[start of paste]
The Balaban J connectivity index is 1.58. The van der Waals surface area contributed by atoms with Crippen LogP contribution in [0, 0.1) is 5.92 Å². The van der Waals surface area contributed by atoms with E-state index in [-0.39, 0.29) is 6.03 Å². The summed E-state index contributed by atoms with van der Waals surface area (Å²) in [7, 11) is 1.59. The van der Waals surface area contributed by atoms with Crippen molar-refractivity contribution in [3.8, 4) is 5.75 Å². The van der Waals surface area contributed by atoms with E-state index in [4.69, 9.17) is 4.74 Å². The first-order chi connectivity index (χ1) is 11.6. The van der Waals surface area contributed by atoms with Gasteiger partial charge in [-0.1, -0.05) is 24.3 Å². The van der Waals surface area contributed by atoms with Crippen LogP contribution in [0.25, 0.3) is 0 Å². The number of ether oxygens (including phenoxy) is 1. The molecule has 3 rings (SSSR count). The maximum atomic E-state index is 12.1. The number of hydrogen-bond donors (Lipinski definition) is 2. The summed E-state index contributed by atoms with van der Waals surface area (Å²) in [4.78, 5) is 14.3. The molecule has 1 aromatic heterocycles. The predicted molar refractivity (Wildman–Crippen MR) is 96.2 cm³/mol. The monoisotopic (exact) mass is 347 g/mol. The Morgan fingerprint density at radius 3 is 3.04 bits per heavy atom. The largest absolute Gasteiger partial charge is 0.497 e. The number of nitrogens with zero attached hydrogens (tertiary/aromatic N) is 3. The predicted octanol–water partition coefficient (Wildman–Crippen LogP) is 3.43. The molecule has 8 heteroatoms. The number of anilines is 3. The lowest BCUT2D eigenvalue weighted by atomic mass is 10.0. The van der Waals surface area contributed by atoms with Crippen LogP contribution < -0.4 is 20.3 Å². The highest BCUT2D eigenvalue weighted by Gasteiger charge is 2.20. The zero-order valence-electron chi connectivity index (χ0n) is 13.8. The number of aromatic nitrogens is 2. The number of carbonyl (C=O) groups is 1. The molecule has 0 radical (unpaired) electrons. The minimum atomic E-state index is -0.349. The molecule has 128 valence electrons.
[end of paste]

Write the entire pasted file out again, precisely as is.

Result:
The Balaban J connectivity index is 1.58. The van der Waals surface area contributed by atoms with Crippen LogP contribution in [0, 0.1) is 5.92 Å². The van der Waals surface area contributed by atoms with E-state index in [-0.39, 0.29) is 6.03 Å². The summed E-state index contributed by atoms with van der Waals surface area (Å²) in [7, 11) is 1.59. The van der Waals surface area contributed by atoms with Crippen molar-refractivity contribution in [3.8, 4) is 5.75 Å². The van der Waals surface area contributed by atoms with E-state index in [4.69, 9.17) is 4.74 Å². The first-order chi connectivity index (χ1) is 11.6. The van der Waals surface area contributed by atoms with Gasteiger partial charge in [-0.1, -0.05) is 24.3 Å². The van der Waals surface area contributed by atoms with Crippen LogP contribution in [0.25, 0.3) is 0 Å². The number of ether oxygens (including phenoxy) is 1. The molecule has 3 rings (SSSR count). The maximum atomic E-state index is 12.1. The number of hydrogen-bond donors (Lipinski definition) is 2. The summed E-state index contributed by atoms with van der Waals surface area (Å²) in [4.78, 5) is 14.3. The molecule has 1 aromatic heterocycles. The predicted molar refractivity (Wildman–Crippen MR) is 96.2 cm³/mol. The monoisotopic (exact) mass is 347 g/mol. The Morgan fingerprint density at radius 3 is 3.04 bits per heavy atom. The largest absolute Gasteiger partial charge is 0.497 e. The number of nitrogens with zero attached hydrogens (tertiary/aromatic N) is 3. The predicted octanol–water partition coefficient (Wildman–Crippen LogP) is 3.43. The molecule has 8 heteroatoms. The number of anilines is 3. The lowest BCUT2D eigenvalue weighted by atomic mass is 10.0. The van der Waals surface area contributed by atoms with Crippen LogP contribution < -0.4 is 20.3 Å². The highest BCUT2D eigenvalue weighted by Gasteiger charge is 2.20. The zero-order valence-electron chi connectivity index (χ0n) is 13.8. The number of aromatic nitrogens is 2. The number of carbonyl (C=O) groups is 1. The molecule has 0 radical (unpaired) electrons. The minimum atomic E-state index is -0.349. The molecule has 128 valence electrons.